Well for one, your ISP can build a profile of all the sites you have accessed. This information is very valuable to advertisers and other third-party companies trying to sell you things. Your ISP will sell your information to these companies and make a profit off of your data.
Would you want other people looking at all the things you searched for on the internet?
Neither would I.
Thankfully DNS over HTTPS (DoH) has you covered in this regard as well. I must caveat this by saying your ISP may still be able to track your internet searches through other methods, but this at least makes it harder on them.
At the very least, any other third-party trying to listen in on your internet searches will be out of luck.
How does DoH make my DNS searches more private?
By encrypting the contents of your DNS requests over an HTTPs connection, DoH hides your requests from your ISP. In addition, DoH cuts down on the information that is sent to other DNS when trying to find the location of a website. By only providing the information that is relevant to each particular DNS, it makes it even more difficult to log the sites you visit.
In summary, DoH makes your internet searches much more private than they have been in the past.
I can’t imagine why you wouldn’t want something like this.
Do all public DNS use DoH?
Unfortunately there is a catch.
Due to the fact that DoH is still relatively new, not every public DNS supports it.
A few of the most popular public DNS that support DoH are as follows:
- Google Public DNS
In addition, DNS over HTTPS will only work if both your web browser and DNS support it. This is due to the fact that DoH uses an encrypted connection between your browser and DNS. If they both don’t support it, you will not be able to create the encrypted connection required.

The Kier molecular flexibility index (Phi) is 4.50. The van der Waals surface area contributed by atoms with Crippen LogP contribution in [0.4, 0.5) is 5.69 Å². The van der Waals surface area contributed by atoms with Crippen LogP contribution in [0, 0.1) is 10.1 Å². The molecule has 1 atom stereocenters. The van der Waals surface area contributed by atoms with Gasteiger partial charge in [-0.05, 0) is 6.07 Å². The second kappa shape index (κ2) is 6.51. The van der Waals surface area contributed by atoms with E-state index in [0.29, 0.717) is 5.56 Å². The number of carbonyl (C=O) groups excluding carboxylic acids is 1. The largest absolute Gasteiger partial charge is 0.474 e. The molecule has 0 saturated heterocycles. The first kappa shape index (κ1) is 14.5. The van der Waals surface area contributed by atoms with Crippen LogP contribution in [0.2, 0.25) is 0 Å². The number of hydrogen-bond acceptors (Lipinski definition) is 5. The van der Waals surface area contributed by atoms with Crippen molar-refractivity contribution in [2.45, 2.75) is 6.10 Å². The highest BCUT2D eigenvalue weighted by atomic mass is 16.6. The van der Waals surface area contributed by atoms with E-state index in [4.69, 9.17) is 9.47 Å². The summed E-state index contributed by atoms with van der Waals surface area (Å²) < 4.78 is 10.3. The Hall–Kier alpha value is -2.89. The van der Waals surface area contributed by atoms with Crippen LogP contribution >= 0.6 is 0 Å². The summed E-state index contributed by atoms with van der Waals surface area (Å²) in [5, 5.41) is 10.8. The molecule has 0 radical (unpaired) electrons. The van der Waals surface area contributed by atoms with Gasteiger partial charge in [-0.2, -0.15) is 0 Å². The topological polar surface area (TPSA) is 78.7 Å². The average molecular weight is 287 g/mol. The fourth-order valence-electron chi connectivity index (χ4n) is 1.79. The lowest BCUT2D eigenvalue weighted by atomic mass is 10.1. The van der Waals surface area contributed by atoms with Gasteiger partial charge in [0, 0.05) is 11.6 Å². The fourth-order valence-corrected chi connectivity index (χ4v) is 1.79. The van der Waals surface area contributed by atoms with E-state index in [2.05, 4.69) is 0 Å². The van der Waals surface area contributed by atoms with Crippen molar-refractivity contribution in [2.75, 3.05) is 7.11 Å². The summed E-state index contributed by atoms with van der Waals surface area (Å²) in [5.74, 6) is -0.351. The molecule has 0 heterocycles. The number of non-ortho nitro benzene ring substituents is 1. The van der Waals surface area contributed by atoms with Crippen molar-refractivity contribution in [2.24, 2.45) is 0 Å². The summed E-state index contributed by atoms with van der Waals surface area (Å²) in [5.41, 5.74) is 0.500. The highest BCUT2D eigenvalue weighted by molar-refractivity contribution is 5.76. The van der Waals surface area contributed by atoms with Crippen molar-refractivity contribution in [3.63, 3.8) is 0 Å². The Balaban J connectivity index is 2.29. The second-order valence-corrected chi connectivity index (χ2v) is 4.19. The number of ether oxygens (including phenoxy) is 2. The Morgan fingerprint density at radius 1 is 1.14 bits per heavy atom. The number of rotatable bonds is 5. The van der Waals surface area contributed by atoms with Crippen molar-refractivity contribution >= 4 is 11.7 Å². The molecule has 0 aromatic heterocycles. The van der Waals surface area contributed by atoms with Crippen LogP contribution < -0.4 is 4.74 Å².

As of today Google Chrome, Microsoft Edge, and Mozilla Firefox browsers support DoH.
What is the best DNS for me?
The good news is there are tools to make it easy to find which DNS will work best for you.
There are several tools out there, but the one I used is called NameBench. NameBench is a tool that can be used on Windows or Mac OS. It automatically tests popular DNS servers for you and gives you performance statistics on each. Based upon the results from the test, you can decide which DNS you want to choose.
You can download NameBench here. If you are using Windows you will want to choose the .exe download at the top of the list. For Mac OS you will want to choose the most recent .dmg file.
Setting up the NameBench DNS test
Once the file downloads, open the .exe (or .dmg if you are on a Mac OS) file and click Extract:
Once the extraction is complete, a new window will open. On this window you do not need to change any settings. You can simply click Start benchmark:
This will start your DNS test. The test will include the performance of your current DNS that is assigned by your ISP. You can tell by the 192.168.0.1 in the Nameservers entry. This means the test will use the DNS that your router tells it to. If your DNS has been automatically assigned, this will be your ISP’s DNS.
The test can take 10 minutes or so because it tests a handful of different DNS for response times. The NameBench window will indicate the status of the test at the bottom of the window.
When the test has completed, you will get a summary of the mean response duration from the fastest DNS: